Unix tutorial for beginners with examples

The article about unix tutorial for beginners with examples. This is my second session on unix commands, in this session I am going to share my knowledge with all of you.

Unix tutorial for beginners with examples


  1. The directories . and ..

Still in the unixstuff directory, type

% ls -a

Here you can see, in the unixstuff directory (and in all other directories), there are two special directories called (.) and (..)

In UNIX, (.) means the current directory, so typing

% cd .

NOTE: there is a space between cd and the dot

It means stay where you are (the unixstuff directory).

This may not seem very useful at first, but using (.) as the name of the current directory will save or stored a lot of typing.

(..) means the parent of the current directory, so type

% cd ..

Will take you one directory up the hierarchy (back to your home directory)

NOTE: typing cd with no argument always returns you to your home directory. This is very useful if you are lost in the file system.

I am trying to give you more information in details, as you need to understand thoroughly.

  1. Pathnames

 pwd (print working directory)

Pathnames enable you to work out where you are in relation to the whole file-system. Type cd to get back to your home-directory and then type

% pwd

The full pathname will look something like this


It means that ee91ab (your home directory) is in the directory eebeng99 (the group directory), which is located on the fservb file-server.

NOTE: /a/fservb/fservb/fservb22/eebeng99/ee91ab

can be shortened to


  1. More about home directories and pathnames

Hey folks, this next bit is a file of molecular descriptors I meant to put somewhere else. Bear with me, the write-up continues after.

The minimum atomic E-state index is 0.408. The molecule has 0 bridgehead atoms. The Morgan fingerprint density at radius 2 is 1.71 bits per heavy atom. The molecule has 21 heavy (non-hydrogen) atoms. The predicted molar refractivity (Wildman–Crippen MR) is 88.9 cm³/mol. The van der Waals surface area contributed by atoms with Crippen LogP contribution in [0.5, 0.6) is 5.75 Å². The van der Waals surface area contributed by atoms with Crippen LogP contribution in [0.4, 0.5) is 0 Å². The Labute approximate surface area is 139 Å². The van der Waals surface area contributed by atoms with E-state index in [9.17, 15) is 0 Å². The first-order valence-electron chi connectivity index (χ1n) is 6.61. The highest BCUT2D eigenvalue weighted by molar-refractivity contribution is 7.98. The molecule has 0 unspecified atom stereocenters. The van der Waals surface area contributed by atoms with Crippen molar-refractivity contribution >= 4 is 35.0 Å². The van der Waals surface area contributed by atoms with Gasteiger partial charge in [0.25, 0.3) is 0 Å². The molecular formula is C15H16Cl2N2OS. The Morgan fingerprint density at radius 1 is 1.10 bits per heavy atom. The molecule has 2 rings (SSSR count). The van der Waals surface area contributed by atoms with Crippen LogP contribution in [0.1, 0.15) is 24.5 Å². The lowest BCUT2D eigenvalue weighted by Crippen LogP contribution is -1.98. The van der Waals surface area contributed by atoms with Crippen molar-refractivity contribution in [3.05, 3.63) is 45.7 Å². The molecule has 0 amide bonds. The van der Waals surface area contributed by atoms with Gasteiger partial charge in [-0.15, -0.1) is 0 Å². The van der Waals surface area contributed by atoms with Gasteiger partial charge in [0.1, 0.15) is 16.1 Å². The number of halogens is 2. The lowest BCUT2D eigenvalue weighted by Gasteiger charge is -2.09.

Understanding pathnames

First type cd to get back to your home-directory, then type

% ls unixstuff

to list the conents of your unixstuff directory

Now type

% ls backups

Message will be displayed like this – backups: No such file or directory

The Backups is not in your current working directory. To use a command on a file (or directory) not in the current working directory (the directory you are currently in), you must either cd to the correct directory, or specify its full pathname. To list the contents of your backup directory, type

% ls unixstuff/backups

~ (your home directory)

Home directories can also be referred to by the tilde ~ character. It can be used to specify paths starting at your home directory. So type

% ls ~/unixstuff

List the contents of your unixstuff directory, no compulsory where you currently are in the file system.

What do you think

% ls ~

would list?

I have explained everything in details which was required you for understanding.


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